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So you decided to save some space and add some style by installing a barn door in your home. Whether you salvaged an old door from an actual barn, purchased a prefabricated door, or even built your own, your door requires a unique set of hardware to properly install it.
To set your barn door apart from the rest—and function properly, you need to understand your hardware options.
Barn Door Hardware Mounting Components
The hardware necessary for installing a barn door comprises of seven main components: a track, rollers, hangers, door guides, jump blocks, standoffs, and stops. Each piece of hardware serves to ensure proper door functionality and guarantee safety.
Rollers are mounted on the track and allow the door to open and close smoothly. Each door will require, at minimum, two rollers.
This heavy-duty bar, or rail, mounted above the door opening is how the door will hang, slide, open and close.
Door hangers attach the door to the rollers so that the door can be hung from the rail. Hangers come in a variety of materials, designs, and finishes to accommodate any design plan.
Door guides mount to the floor and prevent the door from swinging. They keep the door on track, which is important for safety and protecting your wall.
Stops are placed on the rail and prevent the door from opening too far and coming off-track. Doorstops are another critical piece of hardware to ensure safety.
A piece of metal or plastic, usually round or square, which is attached to the top of the door to block the door from jumping upward and off the track.
Also called spacers, standoffs mount behind the track to create a gap between the track and the wall.
For applications that require more than one track, connectors connect two or more tracks end to end.
Barn door mounting rails are available in a variety of lengths, most commonly 60"(5ft), 72"(6ft), and 84"(7ft). You will need a door that is slightly wider than the opening in the wall, usually by about 2". The door will also need to be taller than a standard door to reach the rail. This allows you some flexibility for larger door openings or double-door setups. More narrow passages may require a rail that can be custom cut to a shorter length, and openings larger than 7' may need two or more rails mounted side-by-side to get to the size that you need. Measure the width of your opening before you begin searching for hardware, so that you are already familiar with what to look for.
If you have already chosen a door, it helps to know its size and weight specifications to select hardware to install it. The door's height, width, thickness, and weight will all play a factor in the required hardware. All barn door hardware kits will have minimum and maximum requirements for each one of these size attributes, so make sure that your door is compatible.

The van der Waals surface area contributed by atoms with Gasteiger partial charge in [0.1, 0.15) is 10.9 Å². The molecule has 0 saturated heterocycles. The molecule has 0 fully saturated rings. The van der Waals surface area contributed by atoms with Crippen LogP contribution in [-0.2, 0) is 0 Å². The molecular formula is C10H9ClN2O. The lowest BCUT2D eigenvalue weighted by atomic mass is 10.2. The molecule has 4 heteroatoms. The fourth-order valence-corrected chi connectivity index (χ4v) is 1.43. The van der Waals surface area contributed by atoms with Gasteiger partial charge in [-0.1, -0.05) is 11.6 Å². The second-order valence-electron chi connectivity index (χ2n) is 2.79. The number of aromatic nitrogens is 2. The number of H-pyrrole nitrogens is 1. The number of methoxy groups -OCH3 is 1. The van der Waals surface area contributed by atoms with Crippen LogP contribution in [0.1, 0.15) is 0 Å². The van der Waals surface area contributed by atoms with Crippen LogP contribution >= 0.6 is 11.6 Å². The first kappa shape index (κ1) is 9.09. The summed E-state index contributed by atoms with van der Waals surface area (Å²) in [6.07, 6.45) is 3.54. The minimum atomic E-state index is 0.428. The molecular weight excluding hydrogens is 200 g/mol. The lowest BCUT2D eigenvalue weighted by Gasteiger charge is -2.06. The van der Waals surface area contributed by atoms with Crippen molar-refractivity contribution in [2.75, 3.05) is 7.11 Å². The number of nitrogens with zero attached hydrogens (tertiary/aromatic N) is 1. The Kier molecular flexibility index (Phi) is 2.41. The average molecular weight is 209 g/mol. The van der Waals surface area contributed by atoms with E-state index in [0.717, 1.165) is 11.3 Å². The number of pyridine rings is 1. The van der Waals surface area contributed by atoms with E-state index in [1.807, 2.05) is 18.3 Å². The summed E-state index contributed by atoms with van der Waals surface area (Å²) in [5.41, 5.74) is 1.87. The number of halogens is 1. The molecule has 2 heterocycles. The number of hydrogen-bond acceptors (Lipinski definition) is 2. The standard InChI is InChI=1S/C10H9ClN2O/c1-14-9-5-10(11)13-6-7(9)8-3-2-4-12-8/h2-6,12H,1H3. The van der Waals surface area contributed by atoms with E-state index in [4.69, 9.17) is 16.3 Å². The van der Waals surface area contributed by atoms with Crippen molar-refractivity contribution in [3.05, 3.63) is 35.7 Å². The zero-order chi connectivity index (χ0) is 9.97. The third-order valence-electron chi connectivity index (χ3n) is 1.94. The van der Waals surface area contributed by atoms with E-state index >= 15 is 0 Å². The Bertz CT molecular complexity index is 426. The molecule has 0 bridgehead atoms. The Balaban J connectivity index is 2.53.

From a design standpoint, it's important that you select a set of barn door hardware that blends well with the features of your door and the decor throughout the room that it's going into. Barn doors and barn door hardware come in an array of styles ranging from modern to rustic. Choose a set that fits seamlessly into your space.
Adding a door pull to your barn door gives you a handle to easily grasp to open and close from the outside. On the inside of the door, install a matching pocket door pull so that you have something to grasp from either side.
Another easy way to add authenticity to a rustic interior barn door is by attaching faux hinge straps to the outer edges of the door or doors. They’ll give your sliding barn door the appearance that it opens like a traditional hinged barn door.
If you're hanging your barn door at the entrance of a bedroom or bathroom, you'll probably want the option to lock the door from the inside. There are several types of hardware that can be used to lock a barn door, such as hook latches, hasps, teardrop locks, and pocket door locks.
When mounting the rail or the track, do not mount directly to drywall. Secure the rail to wall studs or prepared wood blocking. If the mounting holes do not line up with the studs in your wall, secure a mounting board to the wall, then fasten the rail to the mounting board. Ensure that the mounting board is attached to the studs.
Some barn door rails do not come with pre-drilled mounting holes. This allows the installer to drill their own holes, ensuring that they line up with the studs in the wall. If this is the case, make sure that the drilled mounting holes are evenly spaced, and that you can use mounting screws close to each end of the rail. If not, you may still need to use a mounting board for proper installation.
The existing door jamb will no longer be needed, so removing it is simply a style choice. If you want to minimize labor and the jamb being there doesn’t bother you, then leave it. Removing it will require some woodwork, sanding, painting, and likely some drywall repair, but the result is a much cleaner and finished look.
After the rail is installed, attach the straps and rollers to your barn door. Hang your barn door on the rail before installing the guides or stops. This will make it much easier to determine where the guides and stops will need to be mounted in relation to the door.
Most importantly, do not take any shortcuts when installing your new barn door. Follow all installation instructions closely or consult a professional if needed. Barn doors and their hardware are heavy, and safety takes priority.